BBB has two intriguing qualities. First, it is very thick. Second, it includes so-called “gatekeeper cells” that make careful security checks for molecules that try to pass through it. Since the cells of the blood-brain barrier are so tightly packed, only very tiny molecules can pass through the barrier. Interestingly, the gatekeeper cells seem to block the majority of man-made synthetic drugs as unidentified “suspicious” agents. That is why scientists are still struggling to develop drugs that would be small enough to access the brain. This makes it hard to directly treat brain diseases such as Alzheimer’s or Parkinson’s disease. However, the benefit of such an efficient barrier is that it also blocks the majority of the harmful toxins because it lacks receptors that recognize their molecular structure. This wonderful mechanism protects the brain from pathogens, viruses and other harmful substances.
How does food actually affect the brain?
Gatekeeper cells have a special memory for all the important molecules that help to maintain homeostasis in the brain. They allow access to the nutrients such as glucose and iron needed to maintain healthy brain function, steady energy levels and maintain a balanced emotional state. For example, when you eat a spoonful of honey, glucose travels to the blood vessels around the brain, and the gatekeeper cells make a security check to the molecule recognizing it as glucose and grant access for it to enter the brain to provide energy. Also, protective antioxidants and fats need to enter the brain quickly due to the brain’s high metabolic activity rate throughout the day.
Scientists are working hard to develop methods that help therapeutic drugs and nutraceuticals to pass the blood-brain barrier to treat brain diseases such as Alzheimer’s disease, traumatic brain injury or stroke. Sometimes drugs are packed into nanoparticles that mimic nutrients – these act as “Trojan horses”, which are fooling the brain to think that it is letting in nutrients instead of the drug.
Three main transport mechanisms that deliver nutrients into the brain:
- Carrier-mediated transport selectively delivers small molecules like sugars, amino acids, vitamins and trace elements
- Receptor-mediated transport delivers large biomolecules, lipoproteins, peptide and protein hormones (such as iron, leptin, ghrelin, and insulin)
- Passive diffuse mechanism moves fat-soluble compounds, water and some gasses to the brain across the cell membrane (such as alcohol, nicotine and caffeine)
Nutrients that cross the blood-brain barrier:
- Glucose – provides energy for the brain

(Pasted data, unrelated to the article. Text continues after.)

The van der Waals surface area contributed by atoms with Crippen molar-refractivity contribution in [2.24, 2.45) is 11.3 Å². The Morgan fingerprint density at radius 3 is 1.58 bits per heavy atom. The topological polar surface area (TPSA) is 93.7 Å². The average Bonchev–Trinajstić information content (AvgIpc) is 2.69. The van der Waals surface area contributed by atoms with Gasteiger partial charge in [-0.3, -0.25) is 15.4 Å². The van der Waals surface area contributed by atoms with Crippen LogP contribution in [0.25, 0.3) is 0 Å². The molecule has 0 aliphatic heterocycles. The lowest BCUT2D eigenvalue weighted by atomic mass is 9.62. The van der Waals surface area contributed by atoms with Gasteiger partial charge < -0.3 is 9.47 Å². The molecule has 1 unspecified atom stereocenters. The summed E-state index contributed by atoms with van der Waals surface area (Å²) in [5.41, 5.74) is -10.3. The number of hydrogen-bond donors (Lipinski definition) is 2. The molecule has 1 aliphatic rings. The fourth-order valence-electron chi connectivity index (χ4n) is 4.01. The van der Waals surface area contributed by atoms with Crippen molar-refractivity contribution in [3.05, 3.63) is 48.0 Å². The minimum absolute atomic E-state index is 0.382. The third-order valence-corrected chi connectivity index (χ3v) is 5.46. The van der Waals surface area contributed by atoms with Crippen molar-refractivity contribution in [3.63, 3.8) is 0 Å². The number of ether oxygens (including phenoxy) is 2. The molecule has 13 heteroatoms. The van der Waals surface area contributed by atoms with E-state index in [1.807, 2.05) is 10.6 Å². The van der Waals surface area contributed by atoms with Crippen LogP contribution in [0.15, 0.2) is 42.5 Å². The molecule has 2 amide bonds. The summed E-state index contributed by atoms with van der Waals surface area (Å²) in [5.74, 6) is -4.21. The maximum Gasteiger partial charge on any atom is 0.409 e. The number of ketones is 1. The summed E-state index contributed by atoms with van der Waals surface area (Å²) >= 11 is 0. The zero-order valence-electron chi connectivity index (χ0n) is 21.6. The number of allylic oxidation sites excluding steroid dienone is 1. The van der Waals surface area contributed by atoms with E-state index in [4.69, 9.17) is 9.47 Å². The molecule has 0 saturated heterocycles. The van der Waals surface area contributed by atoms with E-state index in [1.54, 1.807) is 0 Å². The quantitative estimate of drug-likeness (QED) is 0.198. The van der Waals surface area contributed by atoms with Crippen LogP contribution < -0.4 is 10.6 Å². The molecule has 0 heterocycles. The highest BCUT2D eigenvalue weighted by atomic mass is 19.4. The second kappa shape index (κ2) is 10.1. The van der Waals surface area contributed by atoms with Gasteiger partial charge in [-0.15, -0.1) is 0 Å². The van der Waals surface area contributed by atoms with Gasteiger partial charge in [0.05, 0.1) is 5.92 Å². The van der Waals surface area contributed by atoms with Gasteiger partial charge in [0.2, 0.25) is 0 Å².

- Ketones – provide energy for the brain
- Fatty acids (such as omega-3 and omega-6) – strengthen synapses and neuronal growth
- Amino acids – help produce neurotransmitters
- Antioxidants and vitamins – help protect the brain from unwanted waste products
- Trace elements (such as zinc, copper, magnesium and iron) via metal ion transporters – function as cofactors facilitating the activation of other enzymes
Different Types of Brain Food Categories
#1: Neuroprotective Herbs and Foods
Neuroprotective foods include antioxidants and other beneficial molecules that protect the brain cells from damage and death (i.e., they slow down neurodegeneration). These foods are researched in the context of Alzheimer’s disease, stroke and traumatic brain injury (TBI) because they can slow down neuronal loss and help in growing new brain cells. To do this, neuroprotective foods can activate neurotransmitter receptors, build neurotransmitters and change enzymatic neuronal activity. They are high in antioxidants and protect the brain cells from oxidative stress by reversing some of the negative effects caused by free radicals.
Some neuroprotective foods also prevent toxicity caused by excessive glutamate in the brain. Glutamate is a key neurotransmitter that plays an important part in memory formation and activating brain cells. However, abnormally high concentrations of glutamate overexcite nerve cells, which can lead to brain cell death. This is observed in Huntington’s disease, for example.
Neuroprotective foods include:
- Panax ginseng
- Scutellaria baicalensis (huángqín)
- Turmeric (and curcumin)
- Red grape juice (resveratrol and other phenolic compounds)
- Bilberries and other strong-colored berries
- Omega-3 fatty acids
- Green tea
Nootropics are compounds that can improve cognitive processing, thinking and mental clarity while also protecting the brain. These are sometimes called "smart drugs" or "cognitive enhancers" because they can improve performance in cognitive tests such as memory tests, reaction time tests and tests of sustained attention (i.e., focus and concentration).
- Rhodiola rosea
A more thorough review and summary of nootropics is found in the forthcoming Biohacker's Brain Nutrition Book.
#3: Antidepressant Foods
Antidepressant foods can improve mood and decrease depression by improving hormonal function, neurotransmitter balance and energy metabolism in the body. They are abundant in vitamins and minerals such as folate, iron, omega-3 fatty acids, magnesium, potassium, selenium, thiamine, vitamin A, vitamin B6, vitamin B12, vitamin C and zinc.
- Organic meat products
- Leafy greens (such as watercress, swiss chard, dark lettuces, spinach, etc.)
- Fresh herbs
- Cruciferous vegetables